That's a valuable physical and psychological experience for any animal. For a cat, even if they initiate play on their own, it's an opportunity to burn off some energy, release some endorphins, and keep the mind agile. One of the cats I had growing up didn't do this enough. She barely played at all for the 12 years we had her, and she descended into a terrible dementia in her final year.

The cat toys on this list all engage your kitty's mental gamesmanship (gamescatship?) by getting them in touch with their spacial relations and their hunters' instincts. Some of them recreate the chase, offering your cat a chance to go after a fake mouse or some representation of an elusive and tasty creature.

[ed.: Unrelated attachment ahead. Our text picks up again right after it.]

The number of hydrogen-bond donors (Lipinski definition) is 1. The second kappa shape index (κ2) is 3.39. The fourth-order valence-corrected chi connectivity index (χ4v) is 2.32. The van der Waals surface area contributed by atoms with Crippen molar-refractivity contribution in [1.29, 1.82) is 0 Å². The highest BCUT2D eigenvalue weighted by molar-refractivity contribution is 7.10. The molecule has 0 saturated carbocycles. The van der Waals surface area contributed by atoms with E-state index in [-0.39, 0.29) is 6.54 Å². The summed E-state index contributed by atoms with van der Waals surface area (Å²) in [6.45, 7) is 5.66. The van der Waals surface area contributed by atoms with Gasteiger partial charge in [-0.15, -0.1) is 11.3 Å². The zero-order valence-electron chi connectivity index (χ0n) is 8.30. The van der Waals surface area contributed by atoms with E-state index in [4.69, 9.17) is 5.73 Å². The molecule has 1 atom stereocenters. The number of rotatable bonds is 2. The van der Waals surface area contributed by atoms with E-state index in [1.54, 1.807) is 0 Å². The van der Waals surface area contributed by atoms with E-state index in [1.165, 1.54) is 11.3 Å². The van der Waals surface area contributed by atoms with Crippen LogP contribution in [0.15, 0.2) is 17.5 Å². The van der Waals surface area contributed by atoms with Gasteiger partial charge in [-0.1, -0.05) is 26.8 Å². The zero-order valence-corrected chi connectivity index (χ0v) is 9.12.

Others play on a cat's exacting instinct to follow a moving object in a set space. Still others employ more maze-like constructions that your cat can run around endlessly when those sudden bursts of energy hit (as they, for some reason, always seem to do right after they use their litter box).

Put Yourself First

Nothing is more disappointing that making an impromptu stop at the pet shop, finding what you think is the absolute perfect cat toy, and bringing it home only to watch it collect dust and far outlive the feline in question. Try as you might to get your cat to engage with certain toys, they have always been and will always be fiercely aloof animals with their own unique and ever-evolving sets of standards.